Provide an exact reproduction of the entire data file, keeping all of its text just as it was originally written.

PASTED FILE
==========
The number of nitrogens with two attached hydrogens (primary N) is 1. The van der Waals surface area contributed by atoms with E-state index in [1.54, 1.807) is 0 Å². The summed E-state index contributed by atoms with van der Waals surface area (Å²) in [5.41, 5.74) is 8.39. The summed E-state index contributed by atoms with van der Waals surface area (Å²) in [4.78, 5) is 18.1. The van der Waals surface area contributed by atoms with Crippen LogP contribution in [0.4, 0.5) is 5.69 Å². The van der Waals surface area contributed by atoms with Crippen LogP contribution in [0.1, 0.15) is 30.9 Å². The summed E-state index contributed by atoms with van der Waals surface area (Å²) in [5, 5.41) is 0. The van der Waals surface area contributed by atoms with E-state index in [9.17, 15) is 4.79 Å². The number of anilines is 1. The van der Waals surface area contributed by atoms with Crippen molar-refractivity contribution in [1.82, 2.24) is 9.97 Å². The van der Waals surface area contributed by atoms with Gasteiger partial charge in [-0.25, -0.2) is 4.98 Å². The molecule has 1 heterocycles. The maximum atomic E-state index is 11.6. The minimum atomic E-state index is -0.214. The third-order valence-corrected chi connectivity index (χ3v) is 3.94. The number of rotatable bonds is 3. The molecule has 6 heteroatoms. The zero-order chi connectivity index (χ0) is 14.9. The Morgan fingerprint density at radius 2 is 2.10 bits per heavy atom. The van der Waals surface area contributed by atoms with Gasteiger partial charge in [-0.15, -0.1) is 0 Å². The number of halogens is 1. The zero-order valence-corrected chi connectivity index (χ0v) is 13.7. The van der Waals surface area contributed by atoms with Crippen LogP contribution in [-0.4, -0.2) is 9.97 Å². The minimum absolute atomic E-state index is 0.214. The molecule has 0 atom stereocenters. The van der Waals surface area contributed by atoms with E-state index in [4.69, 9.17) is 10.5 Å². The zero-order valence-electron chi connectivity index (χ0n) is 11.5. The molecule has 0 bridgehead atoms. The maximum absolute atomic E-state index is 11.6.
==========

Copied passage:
The number of nitrogens with two attached hydrogens (primary N) is 1. The van der Waals surface area contributed by atoms with E-state index in [1.54, 1.807) is 0 Å². The summed E-state index contributed by atoms with van der Waals surface area (Å²) in [5.41, 5.74) is 8.39. The summed E-state index contributed by atoms with van der Waals surface area (Å²) in [4.78, 5) is 18.1. The van der Waals surface area contributed by atoms with Crippen LogP contribution in [0.4, 0.5) is 5.69 Å². The van der Waals surface area contributed by atoms with Crippen LogP contribution in [0.1, 0.15) is 30.9 Å². The summed E-state index contributed by atoms with van der Waals surface area (Å²) in [5, 5.41) is 0. The van der Waals surface area contributed by atoms with E-state index in [9.17, 15) is 4.79 Å². The number of anilines is 1. The van der Waals surface area contributed by atoms with Crippen molar-refractivity contribution in [1.82, 2.24) is 9.97 Å². The van der Waals surface area contributed by atoms with Gasteiger partial charge in [-0.25, -0.2) is 4.98 Å². The molecule has 1 heterocycles. The maximum atomic E-state index is 11.6. The minimum atomic E-state index is -0.214. The third-order valence-corrected chi connectivity index (χ3v) is 3.94. The number of rotatable bonds is 3. The molecule has 6 heteroatoms. The zero-order chi connectivity index (χ0) is 14.9. The Morgan fingerprint density at radius 2 is 2.10 bits per heavy atom. The van der Waals surface area contributed by atoms with Gasteiger partial charge in [-0.15, -0.1) is 0 Å². The number of halogens is 1. The zero-order valence-corrected chi connectivity index (χ0v) is 13.7. The van der Waals surface area contributed by atoms with Crippen LogP contribution in [-0.4, -0.2) is 9.97 Å². The minimum absolute atomic E-state index is 0.214. The molecule has 0 atom stereocenters. The van der Waals surface area contributed by atoms with E-state index in [4.69, 9.17) is 10.5 Å². The zero-order valence-electron chi connectivity index (χ0n) is 11.5. The molecule has 0 bridgehead atoms. The maximum absolute atomic E-state index is 11.6.